For example, the Supreme Court maintains that there is a Constitutional right to privacy, but it is not literally written in the constitution. The Supreme Court rather derives the hidden seeds of a right to privacy from the Bill of Rights explicit limits to government interference in a citizens private life. From a Jewish hermeneutic perspective, this is a Sod inspired insight from the constitution’s regard for the civil rights of all Americans.
Religious fundamentalists, who usually take Scripture literally and simplistically, always have problems with the obvious development of their religious tradition over the centuries. They often call these developments; deviations, distortions and even degenerations. They believe that only the behaviors and understandings of the first few generations of believers are correct.
But all religions that have a history of more than two or three centuries, have had to rely on Sod inspiration interpretations to met the changing circumstances of human history, and that is why they are still alive today.
Indeed, it is the ability of Sacred Scriptures to inspire people who live in very different circumstances from the original group of believers, that provides evidence that the original texts are more than simply human creations.
A religious text offers several messages to those who study it with the four paths. At different times in our personal lives, and in the life of our community and our nation, different people will need and will find different insights in God’s inspired words. As Prophet David’s Zabur (Psalm 62:12) says, “One thing God has spoken, two things have I heard.”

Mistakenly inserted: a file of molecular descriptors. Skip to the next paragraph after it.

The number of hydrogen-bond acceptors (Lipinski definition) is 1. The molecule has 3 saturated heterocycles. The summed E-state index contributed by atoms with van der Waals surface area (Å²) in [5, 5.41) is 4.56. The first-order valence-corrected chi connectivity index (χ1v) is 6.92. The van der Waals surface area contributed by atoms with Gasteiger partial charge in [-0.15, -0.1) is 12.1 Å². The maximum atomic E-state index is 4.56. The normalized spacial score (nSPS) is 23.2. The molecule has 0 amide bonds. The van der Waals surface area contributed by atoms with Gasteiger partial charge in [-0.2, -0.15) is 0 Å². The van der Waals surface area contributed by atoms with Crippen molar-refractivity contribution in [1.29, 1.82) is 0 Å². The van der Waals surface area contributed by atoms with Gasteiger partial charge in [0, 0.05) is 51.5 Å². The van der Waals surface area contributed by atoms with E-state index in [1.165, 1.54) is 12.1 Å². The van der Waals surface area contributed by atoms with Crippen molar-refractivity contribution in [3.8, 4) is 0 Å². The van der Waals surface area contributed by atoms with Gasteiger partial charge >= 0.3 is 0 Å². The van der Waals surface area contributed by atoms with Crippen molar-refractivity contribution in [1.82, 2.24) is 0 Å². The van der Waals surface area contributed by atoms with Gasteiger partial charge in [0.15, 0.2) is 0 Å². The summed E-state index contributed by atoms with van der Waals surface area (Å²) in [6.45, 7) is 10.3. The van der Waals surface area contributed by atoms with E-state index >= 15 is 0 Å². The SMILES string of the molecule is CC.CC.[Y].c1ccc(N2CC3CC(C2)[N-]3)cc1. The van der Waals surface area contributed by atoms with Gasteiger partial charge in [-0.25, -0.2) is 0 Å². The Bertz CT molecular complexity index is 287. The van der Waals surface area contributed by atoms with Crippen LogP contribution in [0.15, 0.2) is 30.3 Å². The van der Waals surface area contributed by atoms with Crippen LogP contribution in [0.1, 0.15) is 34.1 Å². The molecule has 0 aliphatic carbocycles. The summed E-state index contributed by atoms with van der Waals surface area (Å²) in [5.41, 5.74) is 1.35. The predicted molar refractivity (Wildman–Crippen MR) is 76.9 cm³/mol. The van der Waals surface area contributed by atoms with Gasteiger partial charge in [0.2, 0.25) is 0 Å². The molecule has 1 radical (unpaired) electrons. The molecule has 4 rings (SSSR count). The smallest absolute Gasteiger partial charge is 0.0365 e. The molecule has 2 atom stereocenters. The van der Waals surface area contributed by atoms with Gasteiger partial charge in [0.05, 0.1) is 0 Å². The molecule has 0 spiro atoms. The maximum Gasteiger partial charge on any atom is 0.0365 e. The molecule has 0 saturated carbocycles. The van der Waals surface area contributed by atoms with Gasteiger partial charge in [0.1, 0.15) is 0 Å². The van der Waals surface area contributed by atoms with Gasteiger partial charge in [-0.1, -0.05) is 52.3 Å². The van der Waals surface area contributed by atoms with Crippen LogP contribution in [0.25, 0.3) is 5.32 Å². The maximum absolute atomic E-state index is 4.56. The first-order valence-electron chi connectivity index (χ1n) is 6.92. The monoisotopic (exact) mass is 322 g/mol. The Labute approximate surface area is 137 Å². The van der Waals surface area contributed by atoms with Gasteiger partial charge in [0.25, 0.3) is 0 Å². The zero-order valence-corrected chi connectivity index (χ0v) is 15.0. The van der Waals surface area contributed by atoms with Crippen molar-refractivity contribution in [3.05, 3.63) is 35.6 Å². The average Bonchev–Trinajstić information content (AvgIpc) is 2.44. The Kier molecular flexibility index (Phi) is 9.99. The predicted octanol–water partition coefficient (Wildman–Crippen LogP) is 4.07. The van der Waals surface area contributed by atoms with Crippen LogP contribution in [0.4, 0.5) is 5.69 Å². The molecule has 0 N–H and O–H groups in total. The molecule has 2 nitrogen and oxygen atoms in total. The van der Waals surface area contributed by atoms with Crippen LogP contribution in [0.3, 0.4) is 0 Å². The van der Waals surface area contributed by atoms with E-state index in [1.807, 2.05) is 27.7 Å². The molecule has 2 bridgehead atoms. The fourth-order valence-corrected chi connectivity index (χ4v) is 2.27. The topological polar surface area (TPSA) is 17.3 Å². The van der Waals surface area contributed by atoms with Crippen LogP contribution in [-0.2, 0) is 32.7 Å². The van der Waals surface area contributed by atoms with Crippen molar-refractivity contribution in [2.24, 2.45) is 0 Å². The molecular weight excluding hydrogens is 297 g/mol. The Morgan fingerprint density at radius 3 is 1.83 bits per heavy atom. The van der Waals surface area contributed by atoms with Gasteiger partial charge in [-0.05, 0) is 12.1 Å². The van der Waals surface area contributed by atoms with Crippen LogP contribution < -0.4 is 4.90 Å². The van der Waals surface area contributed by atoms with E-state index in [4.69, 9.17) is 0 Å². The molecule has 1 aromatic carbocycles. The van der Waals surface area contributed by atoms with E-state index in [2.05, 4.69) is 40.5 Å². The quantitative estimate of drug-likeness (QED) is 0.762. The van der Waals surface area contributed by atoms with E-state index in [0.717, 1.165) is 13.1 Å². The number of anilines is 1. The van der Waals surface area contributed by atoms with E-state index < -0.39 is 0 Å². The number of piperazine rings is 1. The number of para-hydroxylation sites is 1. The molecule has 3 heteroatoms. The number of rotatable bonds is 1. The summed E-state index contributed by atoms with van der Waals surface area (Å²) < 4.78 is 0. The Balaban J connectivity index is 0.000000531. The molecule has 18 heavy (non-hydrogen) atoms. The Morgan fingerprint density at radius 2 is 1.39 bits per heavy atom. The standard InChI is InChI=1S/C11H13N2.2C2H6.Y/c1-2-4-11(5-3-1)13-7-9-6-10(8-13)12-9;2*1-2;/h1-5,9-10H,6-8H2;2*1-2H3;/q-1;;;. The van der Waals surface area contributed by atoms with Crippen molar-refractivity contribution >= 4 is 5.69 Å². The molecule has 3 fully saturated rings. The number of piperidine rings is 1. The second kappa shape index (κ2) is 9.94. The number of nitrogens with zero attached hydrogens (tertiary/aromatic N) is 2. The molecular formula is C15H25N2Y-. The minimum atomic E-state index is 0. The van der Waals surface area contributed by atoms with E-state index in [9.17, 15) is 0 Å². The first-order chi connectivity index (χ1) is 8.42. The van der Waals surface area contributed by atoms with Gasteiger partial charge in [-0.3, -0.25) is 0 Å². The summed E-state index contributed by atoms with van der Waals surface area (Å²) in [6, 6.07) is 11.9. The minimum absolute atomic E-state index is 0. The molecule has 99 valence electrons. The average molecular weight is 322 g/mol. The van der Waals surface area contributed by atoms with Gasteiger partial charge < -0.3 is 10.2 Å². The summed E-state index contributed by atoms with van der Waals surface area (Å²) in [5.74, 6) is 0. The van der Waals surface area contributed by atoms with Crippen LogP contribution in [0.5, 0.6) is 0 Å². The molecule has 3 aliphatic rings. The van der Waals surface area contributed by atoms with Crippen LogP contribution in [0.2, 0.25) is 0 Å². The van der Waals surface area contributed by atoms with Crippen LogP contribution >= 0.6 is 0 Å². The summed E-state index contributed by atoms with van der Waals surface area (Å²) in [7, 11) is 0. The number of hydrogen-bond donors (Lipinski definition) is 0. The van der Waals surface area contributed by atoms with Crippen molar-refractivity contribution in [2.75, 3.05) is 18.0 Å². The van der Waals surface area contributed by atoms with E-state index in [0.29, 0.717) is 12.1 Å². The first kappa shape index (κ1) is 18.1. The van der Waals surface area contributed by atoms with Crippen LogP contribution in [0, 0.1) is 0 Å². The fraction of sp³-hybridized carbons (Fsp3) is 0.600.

There are very few verses in the Torah, or other Sacred Scriptures, that have only one meaning! Jewish sages proclaim that every verse in the Torah has 70 different facets. No one person and no one generation knows all 70 aspects because there are questions that future generation will ask that previous generations cannot even imagine. Yet Jews believe that each generation will find its answers in Torah through the four methods of study of the Jewish tradition.
Thus, the Talmud (Eruvin 13b) states that contending interpretations of religious texts are both the words of the living God. “Rabbi Abba stated in the name of Rabbi Samuel: For three years there was a dispute between the School of Shammai and the School of Hillel, the former asserting, “the Halacha (legal ruling) is in agreement with our views,” and the latter contending, “the Halacha (legal ruling) is in agreement with our views’. Then a heavenly voice announced, “ Both (views) are the words of the living God, but the Halacha is in agreement with the rulings of the School of Hillel.”